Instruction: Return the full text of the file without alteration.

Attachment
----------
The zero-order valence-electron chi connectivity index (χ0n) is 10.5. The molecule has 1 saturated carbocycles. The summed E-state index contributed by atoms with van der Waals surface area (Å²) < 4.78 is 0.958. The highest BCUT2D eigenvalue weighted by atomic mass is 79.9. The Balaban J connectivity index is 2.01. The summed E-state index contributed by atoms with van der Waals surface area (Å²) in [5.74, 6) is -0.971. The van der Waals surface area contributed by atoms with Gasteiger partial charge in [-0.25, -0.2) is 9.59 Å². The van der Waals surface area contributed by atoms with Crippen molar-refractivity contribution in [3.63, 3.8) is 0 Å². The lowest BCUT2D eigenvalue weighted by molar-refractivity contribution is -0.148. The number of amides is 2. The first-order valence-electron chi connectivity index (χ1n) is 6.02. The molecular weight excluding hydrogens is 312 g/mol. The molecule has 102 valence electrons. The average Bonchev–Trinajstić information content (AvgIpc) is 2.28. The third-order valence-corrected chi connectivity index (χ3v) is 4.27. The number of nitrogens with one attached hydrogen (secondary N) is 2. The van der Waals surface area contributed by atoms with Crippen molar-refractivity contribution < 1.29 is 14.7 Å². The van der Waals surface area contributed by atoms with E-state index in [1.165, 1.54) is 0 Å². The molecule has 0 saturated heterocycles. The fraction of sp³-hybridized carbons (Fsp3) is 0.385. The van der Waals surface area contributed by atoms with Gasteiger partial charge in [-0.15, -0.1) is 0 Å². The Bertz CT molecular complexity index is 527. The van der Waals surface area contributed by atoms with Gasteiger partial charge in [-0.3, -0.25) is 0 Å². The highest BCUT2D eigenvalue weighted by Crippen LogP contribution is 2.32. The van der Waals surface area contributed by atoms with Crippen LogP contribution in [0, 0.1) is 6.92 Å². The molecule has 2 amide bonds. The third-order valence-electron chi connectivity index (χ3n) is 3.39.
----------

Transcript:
The zero-order valence-electron chi connectivity index (χ0n) is 10.5. The molecule has 1 saturated carbocycles. The summed E-state index contributed by atoms with van der Waals surface area (Å²) < 4.78 is 0.958. The highest BCUT2D eigenvalue weighted by atomic mass is 79.9. The Balaban J connectivity index is 2.01. The summed E-state index contributed by atoms with van der Waals surface area (Å²) in [5.74, 6) is -0.971. The van der Waals surface area contributed by atoms with Gasteiger partial charge in [-0.25, -0.2) is 9.59 Å². The van der Waals surface area contributed by atoms with Crippen molar-refractivity contribution in [3.63, 3.8) is 0 Å². The lowest BCUT2D eigenvalue weighted by molar-refractivity contribution is -0.148. The number of amides is 2. The first-order valence-electron chi connectivity index (χ1n) is 6.02. The molecular weight excluding hydrogens is 312 g/mol. The molecule has 102 valence electrons. The average Bonchev–Trinajstić information content (AvgIpc) is 2.28. The third-order valence-corrected chi connectivity index (χ3v) is 4.27. The number of nitrogens with one attached hydrogen (secondary N) is 2. The van der Waals surface area contributed by atoms with Crippen molar-refractivity contribution < 1.29 is 14.7 Å². The van der Waals surface area contributed by atoms with E-state index in [1.165, 1.54) is 0 Å². The molecule has 0 saturated heterocycles. The fraction of sp³-hybridized carbons (Fsp3) is 0.385. The van der Waals surface area contributed by atoms with Gasteiger partial charge in [-0.15, -0.1) is 0 Å². The Bertz CT molecular complexity index is 527. The van der Waals surface area contributed by atoms with Gasteiger partial charge in [-0.3, -0.25) is 0 Å². The highest BCUT2D eigenvalue weighted by Crippen LogP contribution is 2.32. The van der Waals surface area contributed by atoms with Crippen LogP contribution in [0, 0.1) is 6.92 Å². The molecule has 2 amide bonds. The third-order valence-electron chi connectivity index (χ3n) is 3.39.